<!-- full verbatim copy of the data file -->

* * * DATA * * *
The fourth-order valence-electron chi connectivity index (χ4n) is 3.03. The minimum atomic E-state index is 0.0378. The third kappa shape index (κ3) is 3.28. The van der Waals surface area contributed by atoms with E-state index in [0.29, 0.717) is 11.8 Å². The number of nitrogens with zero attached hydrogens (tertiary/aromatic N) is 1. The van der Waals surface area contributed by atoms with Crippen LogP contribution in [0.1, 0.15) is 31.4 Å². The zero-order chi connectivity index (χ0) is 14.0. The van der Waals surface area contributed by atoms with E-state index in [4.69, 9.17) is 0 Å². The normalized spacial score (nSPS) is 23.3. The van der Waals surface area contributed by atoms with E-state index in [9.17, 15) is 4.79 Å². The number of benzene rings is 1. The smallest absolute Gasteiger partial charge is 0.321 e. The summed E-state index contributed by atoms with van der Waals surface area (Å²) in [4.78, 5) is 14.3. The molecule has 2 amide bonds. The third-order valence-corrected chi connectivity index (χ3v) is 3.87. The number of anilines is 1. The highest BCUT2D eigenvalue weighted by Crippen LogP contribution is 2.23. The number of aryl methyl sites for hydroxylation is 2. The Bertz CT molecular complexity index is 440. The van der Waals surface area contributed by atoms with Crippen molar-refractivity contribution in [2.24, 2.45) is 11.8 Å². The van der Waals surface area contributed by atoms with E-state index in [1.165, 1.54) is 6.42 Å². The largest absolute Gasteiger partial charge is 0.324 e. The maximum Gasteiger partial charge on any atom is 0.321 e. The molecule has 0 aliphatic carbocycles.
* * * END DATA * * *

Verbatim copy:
The fourth-order valence-electron chi connectivity index (χ4n) is 3.03. The minimum atomic E-state index is 0.0378. The third kappa shape index (κ3) is 3.28. The van der Waals surface area contributed by atoms with E-state index in [0.29, 0.717) is 11.8 Å². The number of nitrogens with zero attached hydrogens (tertiary/aromatic N) is 1. The van der Waals surface area contributed by atoms with Crippen LogP contribution in [0.1, 0.15) is 31.4 Å². The zero-order chi connectivity index (χ0) is 14.0. The van der Waals surface area contributed by atoms with E-state index in [4.69, 9.17) is 0 Å². The normalized spacial score (nSPS) is 23.3. The van der Waals surface area contributed by atoms with E-state index in [9.17, 15) is 4.79 Å². The number of benzene rings is 1. The smallest absolute Gasteiger partial charge is 0.321 e. The summed E-state index contributed by atoms with van der Waals surface area (Å²) in [4.78, 5) is 14.3. The molecule has 2 amide bonds. The third-order valence-corrected chi connectivity index (χ3v) is 3.87. The number of anilines is 1. The highest BCUT2D eigenvalue weighted by Crippen LogP contribution is 2.23. The number of aryl methyl sites for hydroxylation is 2. The Bertz CT molecular complexity index is 440. The van der Waals surface area contributed by atoms with Crippen molar-refractivity contribution in [2.24, 2.45) is 11.8 Å². The van der Waals surface area contributed by atoms with E-state index in [1.165, 1.54) is 6.42 Å². The largest absolute Gasteiger partial charge is 0.324 e. The maximum Gasteiger partial charge on any atom is 0.321 e. The molecule has 0 aliphatic carbocycles.